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To celebrate Vikings Live, we have replaced our Roman alphabet with the runic alphabet used by the Vikings, the Scandinavian ‘Younger Futhark’. The ‘Younger Futhark’ has only 16 letters, so we have used some of the runic letters more than once or combined two runes for one Roman letter.

For an excellent introduction to runes, we recommend Martin Findell’s book published by British Museum Press.

More information about how we have ‘runified’ this site

 

Made in China:
an imperial Ming vase

Currently at Bristol Museum and Art Gallery
11 October 2014 – 4 January 2015

Future venue

The Willis Museum, Hampshire County Council Arts and Museums Service
10 January – 4 April 2015

Supported by BP

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An empire the size of Europe. An economy at the heart of global trade. A distinctive artistic style. Discover how and why this iconic blue-and-white porcelain vase represents a crucial period in China’s history.

In the early 15th century, China was the size of Europe, with a population approximately twice the size. A global superpower run by one family, the Ming dynasty’s imperial courts led taste in arts and culture, and saw the creation and consolidation of many of the cultural, social and political themes that shaped the development of China.

Imperial blue-and-white porcelain reflected a courtly interest in other cultures and connections to an international network, which stretched across Asia to Africa, the Middle East and later Europe. Porcelain was produced primarily for everyday use, trade and diplomacy, and its manufacture at this time was strictly controlled to meet the highest standards.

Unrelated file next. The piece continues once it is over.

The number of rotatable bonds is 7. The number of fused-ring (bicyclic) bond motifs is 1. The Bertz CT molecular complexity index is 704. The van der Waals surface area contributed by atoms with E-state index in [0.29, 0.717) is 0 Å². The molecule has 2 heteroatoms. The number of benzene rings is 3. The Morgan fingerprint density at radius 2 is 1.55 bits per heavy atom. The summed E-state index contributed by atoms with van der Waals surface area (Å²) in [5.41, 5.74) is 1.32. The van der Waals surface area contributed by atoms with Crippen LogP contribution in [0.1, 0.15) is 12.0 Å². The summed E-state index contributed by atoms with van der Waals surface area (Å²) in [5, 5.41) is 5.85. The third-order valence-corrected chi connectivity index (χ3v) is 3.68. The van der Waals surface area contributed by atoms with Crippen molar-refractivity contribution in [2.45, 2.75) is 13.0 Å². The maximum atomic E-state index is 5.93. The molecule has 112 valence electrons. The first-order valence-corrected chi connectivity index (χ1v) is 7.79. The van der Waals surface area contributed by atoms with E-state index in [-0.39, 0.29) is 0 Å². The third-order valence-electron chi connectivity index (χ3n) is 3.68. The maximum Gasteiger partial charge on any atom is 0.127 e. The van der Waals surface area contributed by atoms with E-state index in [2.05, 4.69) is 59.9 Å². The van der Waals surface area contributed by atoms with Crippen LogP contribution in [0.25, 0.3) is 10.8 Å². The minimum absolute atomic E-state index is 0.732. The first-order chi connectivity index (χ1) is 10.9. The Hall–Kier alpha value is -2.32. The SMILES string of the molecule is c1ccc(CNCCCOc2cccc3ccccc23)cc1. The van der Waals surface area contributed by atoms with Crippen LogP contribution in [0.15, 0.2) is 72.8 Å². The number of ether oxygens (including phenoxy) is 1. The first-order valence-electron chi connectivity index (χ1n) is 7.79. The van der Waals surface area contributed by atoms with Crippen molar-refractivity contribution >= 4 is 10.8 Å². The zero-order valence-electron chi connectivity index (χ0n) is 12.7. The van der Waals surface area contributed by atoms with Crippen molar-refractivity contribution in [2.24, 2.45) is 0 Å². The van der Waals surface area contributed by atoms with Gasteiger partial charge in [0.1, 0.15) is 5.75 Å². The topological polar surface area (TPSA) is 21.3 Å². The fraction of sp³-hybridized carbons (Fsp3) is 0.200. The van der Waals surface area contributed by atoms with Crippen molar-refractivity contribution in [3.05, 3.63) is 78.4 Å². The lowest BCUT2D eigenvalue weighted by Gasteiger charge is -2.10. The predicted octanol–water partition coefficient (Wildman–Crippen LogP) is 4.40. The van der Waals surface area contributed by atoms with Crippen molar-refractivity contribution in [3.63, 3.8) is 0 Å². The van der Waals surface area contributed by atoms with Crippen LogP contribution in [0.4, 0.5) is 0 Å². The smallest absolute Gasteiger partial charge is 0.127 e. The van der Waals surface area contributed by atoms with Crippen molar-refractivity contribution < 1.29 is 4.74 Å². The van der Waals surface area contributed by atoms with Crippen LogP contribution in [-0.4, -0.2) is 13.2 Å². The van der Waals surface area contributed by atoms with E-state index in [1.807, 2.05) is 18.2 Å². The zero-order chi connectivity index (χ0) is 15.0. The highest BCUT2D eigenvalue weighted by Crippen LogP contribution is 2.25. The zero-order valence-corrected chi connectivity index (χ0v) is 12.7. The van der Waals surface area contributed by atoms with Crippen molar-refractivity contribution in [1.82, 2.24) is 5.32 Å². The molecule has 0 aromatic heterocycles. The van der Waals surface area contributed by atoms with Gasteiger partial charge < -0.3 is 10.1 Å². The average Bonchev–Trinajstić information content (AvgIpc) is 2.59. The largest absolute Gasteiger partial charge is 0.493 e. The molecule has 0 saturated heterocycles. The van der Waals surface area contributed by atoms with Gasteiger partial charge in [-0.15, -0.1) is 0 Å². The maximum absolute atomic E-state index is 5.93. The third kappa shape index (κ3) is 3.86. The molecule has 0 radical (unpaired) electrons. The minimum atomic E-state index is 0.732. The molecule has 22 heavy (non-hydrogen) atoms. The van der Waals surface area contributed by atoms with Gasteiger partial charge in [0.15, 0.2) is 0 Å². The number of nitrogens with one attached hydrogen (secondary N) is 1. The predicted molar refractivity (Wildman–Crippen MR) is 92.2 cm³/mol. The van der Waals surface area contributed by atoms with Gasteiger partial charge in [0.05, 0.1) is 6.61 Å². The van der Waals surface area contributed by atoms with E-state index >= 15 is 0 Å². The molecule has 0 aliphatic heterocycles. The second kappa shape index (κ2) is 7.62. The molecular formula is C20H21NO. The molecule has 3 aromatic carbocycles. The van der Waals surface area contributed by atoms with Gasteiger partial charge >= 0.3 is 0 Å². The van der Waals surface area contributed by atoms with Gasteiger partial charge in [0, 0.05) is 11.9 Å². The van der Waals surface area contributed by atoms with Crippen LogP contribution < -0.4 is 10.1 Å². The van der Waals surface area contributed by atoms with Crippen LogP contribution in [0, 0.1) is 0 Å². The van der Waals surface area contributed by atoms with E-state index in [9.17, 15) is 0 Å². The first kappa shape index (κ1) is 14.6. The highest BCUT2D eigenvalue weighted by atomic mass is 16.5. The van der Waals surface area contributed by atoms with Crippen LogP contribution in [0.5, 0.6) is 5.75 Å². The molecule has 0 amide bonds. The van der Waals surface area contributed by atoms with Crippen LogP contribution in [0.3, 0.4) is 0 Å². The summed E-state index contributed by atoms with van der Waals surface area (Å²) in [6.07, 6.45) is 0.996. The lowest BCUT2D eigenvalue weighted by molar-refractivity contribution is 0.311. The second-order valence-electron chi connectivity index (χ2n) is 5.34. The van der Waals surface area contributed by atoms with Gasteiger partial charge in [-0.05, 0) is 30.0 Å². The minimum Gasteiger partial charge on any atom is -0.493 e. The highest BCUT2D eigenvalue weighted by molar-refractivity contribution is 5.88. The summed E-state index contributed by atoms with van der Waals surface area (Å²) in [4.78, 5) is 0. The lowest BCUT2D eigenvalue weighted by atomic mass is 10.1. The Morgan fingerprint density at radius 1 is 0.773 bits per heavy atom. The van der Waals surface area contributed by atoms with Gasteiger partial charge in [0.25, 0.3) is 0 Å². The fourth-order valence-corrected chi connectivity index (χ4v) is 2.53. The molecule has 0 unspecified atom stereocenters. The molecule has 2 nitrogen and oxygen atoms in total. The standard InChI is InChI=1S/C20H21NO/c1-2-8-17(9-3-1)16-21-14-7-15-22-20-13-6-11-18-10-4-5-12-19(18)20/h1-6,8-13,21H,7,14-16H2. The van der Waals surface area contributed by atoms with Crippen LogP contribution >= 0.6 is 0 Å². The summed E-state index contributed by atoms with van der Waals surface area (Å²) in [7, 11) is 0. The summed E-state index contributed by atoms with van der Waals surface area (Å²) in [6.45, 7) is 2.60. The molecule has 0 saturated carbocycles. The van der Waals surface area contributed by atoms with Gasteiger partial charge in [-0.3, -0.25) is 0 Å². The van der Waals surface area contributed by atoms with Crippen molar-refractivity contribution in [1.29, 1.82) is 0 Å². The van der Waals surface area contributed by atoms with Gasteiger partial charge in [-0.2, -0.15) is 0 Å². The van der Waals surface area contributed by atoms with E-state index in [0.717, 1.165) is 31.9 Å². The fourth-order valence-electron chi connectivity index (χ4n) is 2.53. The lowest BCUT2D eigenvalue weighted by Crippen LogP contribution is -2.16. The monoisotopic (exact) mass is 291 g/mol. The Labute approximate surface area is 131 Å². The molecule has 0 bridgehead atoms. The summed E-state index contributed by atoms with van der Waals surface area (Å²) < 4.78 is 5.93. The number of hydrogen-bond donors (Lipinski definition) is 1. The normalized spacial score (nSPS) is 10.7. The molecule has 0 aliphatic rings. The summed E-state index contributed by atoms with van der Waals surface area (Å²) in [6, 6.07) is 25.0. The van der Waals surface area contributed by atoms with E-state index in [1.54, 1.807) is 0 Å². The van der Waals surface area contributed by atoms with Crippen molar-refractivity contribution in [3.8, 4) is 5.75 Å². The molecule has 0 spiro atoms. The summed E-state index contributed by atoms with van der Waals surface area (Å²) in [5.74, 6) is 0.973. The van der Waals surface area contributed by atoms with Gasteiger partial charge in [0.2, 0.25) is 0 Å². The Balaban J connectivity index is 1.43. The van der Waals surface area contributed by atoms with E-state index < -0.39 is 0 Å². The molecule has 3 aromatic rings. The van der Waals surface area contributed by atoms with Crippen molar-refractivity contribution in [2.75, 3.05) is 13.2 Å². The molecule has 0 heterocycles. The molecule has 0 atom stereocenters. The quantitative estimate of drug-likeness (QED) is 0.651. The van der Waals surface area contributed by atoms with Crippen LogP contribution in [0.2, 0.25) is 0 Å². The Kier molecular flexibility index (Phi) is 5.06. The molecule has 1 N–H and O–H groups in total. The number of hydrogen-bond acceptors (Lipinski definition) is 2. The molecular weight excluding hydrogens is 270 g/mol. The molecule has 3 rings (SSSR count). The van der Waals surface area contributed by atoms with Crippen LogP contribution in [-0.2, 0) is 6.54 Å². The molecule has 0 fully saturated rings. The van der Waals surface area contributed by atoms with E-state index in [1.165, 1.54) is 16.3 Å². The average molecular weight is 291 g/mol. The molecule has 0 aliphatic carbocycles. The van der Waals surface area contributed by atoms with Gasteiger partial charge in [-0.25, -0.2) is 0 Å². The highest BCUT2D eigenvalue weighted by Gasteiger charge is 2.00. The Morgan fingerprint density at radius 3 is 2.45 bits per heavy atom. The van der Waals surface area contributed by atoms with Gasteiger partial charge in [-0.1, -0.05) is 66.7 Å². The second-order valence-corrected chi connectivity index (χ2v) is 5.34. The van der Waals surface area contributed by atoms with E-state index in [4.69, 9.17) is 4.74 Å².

Ming porcelain has long been prized by collectors in Britain and around the world. At just over 50cm tall, this stunning blue-and-white vase with lotus decoration is the largest Ming imperial porcelain of its kind in the British Museum collection.

The vase will tour to four venues across the UK, each of which will highlight connections with their own collections through a specially commissioned contemporary artistic response.

Related blog posts

The making and meaning of Ming: 50 years that changed China 

Made in China: an imperial Ming vase 


Recommend this exhibition

Ming flask

Large porcelain flask painted with underglaze blue decoration. Made in Jingdezhen, China. Ming dynasty, Xuande mark and period, 1426–1435. © The Trustees of the British Museum.